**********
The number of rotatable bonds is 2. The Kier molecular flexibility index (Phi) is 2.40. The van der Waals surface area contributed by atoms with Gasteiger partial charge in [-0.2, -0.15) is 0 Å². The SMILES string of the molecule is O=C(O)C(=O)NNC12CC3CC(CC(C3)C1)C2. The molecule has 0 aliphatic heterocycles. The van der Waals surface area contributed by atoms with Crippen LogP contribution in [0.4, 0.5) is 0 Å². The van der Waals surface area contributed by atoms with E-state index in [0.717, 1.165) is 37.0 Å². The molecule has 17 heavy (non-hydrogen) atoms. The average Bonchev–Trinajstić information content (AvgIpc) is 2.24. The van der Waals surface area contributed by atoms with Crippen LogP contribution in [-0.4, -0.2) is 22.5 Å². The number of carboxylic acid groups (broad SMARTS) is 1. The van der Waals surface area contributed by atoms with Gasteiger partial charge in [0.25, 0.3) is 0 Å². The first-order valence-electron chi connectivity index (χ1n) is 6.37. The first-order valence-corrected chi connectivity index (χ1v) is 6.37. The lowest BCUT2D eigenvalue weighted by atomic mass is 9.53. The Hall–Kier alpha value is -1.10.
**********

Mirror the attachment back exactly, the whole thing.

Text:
The number of rotatable bonds is 2. The Kier molecular flexibility index (Phi) is 2.40. The van der Waals surface area contributed by atoms with Gasteiger partial charge in [-0.2, -0.15) is 0 Å². The SMILES string of the molecule is O=C(O)C(=O)NNC12CC3CC(CC(C3)C1)C2. The molecule has 0 aliphatic heterocycles. The van der Waals surface area contributed by atoms with Crippen LogP contribution in [0.4, 0.5) is 0 Å². The van der Waals surface area contributed by atoms with E-state index in [0.717, 1.165) is 37.0 Å². The molecule has 17 heavy (non-hydrogen) atoms. The average Bonchev–Trinajstić information content (AvgIpc) is 2.24. The van der Waals surface area contributed by atoms with Crippen LogP contribution in [-0.4, -0.2) is 22.5 Å². The number of carboxylic acid groups (broad SMARTS) is 1. The van der Waals surface area contributed by atoms with Gasteiger partial charge in [0.25, 0.3) is 0 Å². The first-order valence-electron chi connectivity index (χ1n) is 6.37. The first-order valence-corrected chi connectivity index (χ1v) is 6.37. The lowest BCUT2D eigenvalue weighted by atomic mass is 9.53. The Hall–Kier alpha value is -1.10.